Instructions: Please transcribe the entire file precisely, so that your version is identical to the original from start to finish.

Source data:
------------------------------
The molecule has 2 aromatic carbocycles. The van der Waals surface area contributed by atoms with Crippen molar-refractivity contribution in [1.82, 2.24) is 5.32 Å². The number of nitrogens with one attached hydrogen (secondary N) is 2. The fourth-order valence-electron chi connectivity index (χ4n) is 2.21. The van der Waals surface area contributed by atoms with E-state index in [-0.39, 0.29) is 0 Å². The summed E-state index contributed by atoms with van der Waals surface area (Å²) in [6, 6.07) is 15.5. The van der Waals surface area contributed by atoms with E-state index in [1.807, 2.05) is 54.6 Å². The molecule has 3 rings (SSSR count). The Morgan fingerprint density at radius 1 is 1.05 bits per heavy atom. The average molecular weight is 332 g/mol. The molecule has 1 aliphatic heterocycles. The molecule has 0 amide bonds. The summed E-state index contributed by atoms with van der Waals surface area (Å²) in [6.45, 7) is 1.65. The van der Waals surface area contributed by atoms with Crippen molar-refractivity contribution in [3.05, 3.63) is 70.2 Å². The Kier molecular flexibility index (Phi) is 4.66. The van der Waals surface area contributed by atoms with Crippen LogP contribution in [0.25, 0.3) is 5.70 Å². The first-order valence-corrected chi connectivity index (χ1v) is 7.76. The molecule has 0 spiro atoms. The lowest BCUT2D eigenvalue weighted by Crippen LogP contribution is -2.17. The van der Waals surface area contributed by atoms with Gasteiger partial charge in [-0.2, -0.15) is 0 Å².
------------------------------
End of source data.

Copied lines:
The molecule has 2 aromatic carbocycles. The van der Waals surface area contributed by atoms with Crippen molar-refractivity contribution in [1.82, 2.24) is 5.32 Å². The number of nitrogens with one attached hydrogen (secondary N) is 2. The fourth-order valence-electron chi connectivity index (χ4n) is 2.21. The van der Waals surface area contributed by atoms with E-state index in [-0.39, 0.29) is 0 Å². The summed E-state index contributed by atoms with van der Waals surface area (Å²) in [6, 6.07) is 15.5. The van der Waals surface area contributed by atoms with E-state index in [1.807, 2.05) is 54.6 Å². The molecule has 3 rings (SSSR count). The Morgan fingerprint density at radius 1 is 1.05 bits per heavy atom. The average molecular weight is 332 g/mol. The molecule has 1 aliphatic heterocycles. The molecule has 0 amide bonds. The summed E-state index contributed by atoms with van der Waals surface area (Å²) in [6.45, 7) is 1.65. The van der Waals surface area contributed by atoms with Crippen molar-refractivity contribution in [3.05, 3.63) is 70.2 Å². The Kier molecular flexibility index (Phi) is 4.66. The van der Waals surface area contributed by atoms with Crippen LogP contribution in [0.25, 0.3) is 5.70 Å². The first-order valence-corrected chi connectivity index (χ1v) is 7.76. The molecule has 0 spiro atoms. The lowest BCUT2D eigenvalue weighted by Crippen LogP contribution is -2.17. The van der Waals surface area contributed by atoms with Gasteiger partial charge in [-0.2, -0.15) is 0 Å².